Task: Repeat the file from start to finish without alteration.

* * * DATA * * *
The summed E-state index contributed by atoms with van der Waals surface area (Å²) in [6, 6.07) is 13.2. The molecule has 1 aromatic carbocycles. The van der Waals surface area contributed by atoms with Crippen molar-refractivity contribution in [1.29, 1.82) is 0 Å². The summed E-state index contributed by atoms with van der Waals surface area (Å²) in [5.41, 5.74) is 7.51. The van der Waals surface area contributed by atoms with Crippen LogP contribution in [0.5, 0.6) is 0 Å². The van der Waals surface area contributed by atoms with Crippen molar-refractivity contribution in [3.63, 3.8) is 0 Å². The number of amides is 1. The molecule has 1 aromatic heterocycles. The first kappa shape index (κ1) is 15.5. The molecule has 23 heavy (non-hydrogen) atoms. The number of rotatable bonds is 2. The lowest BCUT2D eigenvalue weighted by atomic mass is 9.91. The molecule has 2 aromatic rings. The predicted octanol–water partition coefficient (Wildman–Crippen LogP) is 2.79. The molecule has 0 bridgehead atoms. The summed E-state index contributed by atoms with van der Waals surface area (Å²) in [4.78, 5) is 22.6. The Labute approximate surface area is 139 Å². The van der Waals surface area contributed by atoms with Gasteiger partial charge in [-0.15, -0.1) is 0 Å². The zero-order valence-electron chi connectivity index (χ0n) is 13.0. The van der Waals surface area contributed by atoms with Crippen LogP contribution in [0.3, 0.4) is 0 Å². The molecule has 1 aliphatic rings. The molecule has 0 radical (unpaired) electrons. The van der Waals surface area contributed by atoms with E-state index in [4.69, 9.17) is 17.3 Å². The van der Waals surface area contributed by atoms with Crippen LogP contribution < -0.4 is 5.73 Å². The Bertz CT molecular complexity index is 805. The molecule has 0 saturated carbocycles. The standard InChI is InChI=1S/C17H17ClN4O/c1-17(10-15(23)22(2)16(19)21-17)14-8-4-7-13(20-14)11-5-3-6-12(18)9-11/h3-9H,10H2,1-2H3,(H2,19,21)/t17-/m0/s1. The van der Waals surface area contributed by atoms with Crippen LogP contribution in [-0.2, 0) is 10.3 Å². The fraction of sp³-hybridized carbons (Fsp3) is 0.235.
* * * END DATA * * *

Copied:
The summed E-state index contributed by atoms with van der Waals surface area (Å²) in [6, 6.07) is 13.2. The molecule has 1 aromatic carbocycles. The van der Waals surface area contributed by atoms with Crippen molar-refractivity contribution in [1.29, 1.82) is 0 Å². The summed E-state index contributed by atoms with van der Waals surface area (Å²) in [5.41, 5.74) is 7.51. The van der Waals surface area contributed by atoms with Crippen LogP contribution in [0.5, 0.6) is 0 Å². The van der Waals surface area contributed by atoms with Crippen molar-refractivity contribution in [3.63, 3.8) is 0 Å². The number of amides is 1. The molecule has 1 aromatic heterocycles. The first kappa shape index (κ1) is 15.5. The molecule has 23 heavy (non-hydrogen) atoms. The number of rotatable bonds is 2. The lowest BCUT2D eigenvalue weighted by atomic mass is 9.91. The molecule has 2 aromatic rings. The predicted octanol–water partition coefficient (Wildman–Crippen LogP) is 2.79. The molecule has 0 bridgehead atoms. The summed E-state index contributed by atoms with van der Waals surface area (Å²) in [4.78, 5) is 22.6. The Labute approximate surface area is 139 Å². The van der Waals surface area contributed by atoms with Gasteiger partial charge in [-0.15, -0.1) is 0 Å². The zero-order valence-electron chi connectivity index (χ0n) is 13.0. The van der Waals surface area contributed by atoms with Crippen LogP contribution in [0.3, 0.4) is 0 Å². The molecule has 1 aliphatic rings. The molecule has 0 radical (unpaired) electrons. The van der Waals surface area contributed by atoms with E-state index in [4.69, 9.17) is 17.3 Å². The van der Waals surface area contributed by atoms with Crippen LogP contribution < -0.4 is 5.73 Å². The Bertz CT molecular complexity index is 805. The molecule has 0 saturated carbocycles. The standard InChI is InChI=1S/C17H17ClN4O/c1-17(10-15(23)22(2)16(19)21-17)14-8-4-7-13(20-14)11-5-3-6-12(18)9-11/h3-9H,10H2,1-2H3,(H2,19,21)/t17-/m0/s1. The van der Waals surface area contributed by atoms with Crippen LogP contribution in [-0.2, 0) is 10.3 Å². The fraction of sp³-hybridized carbons (Fsp3) is 0.235.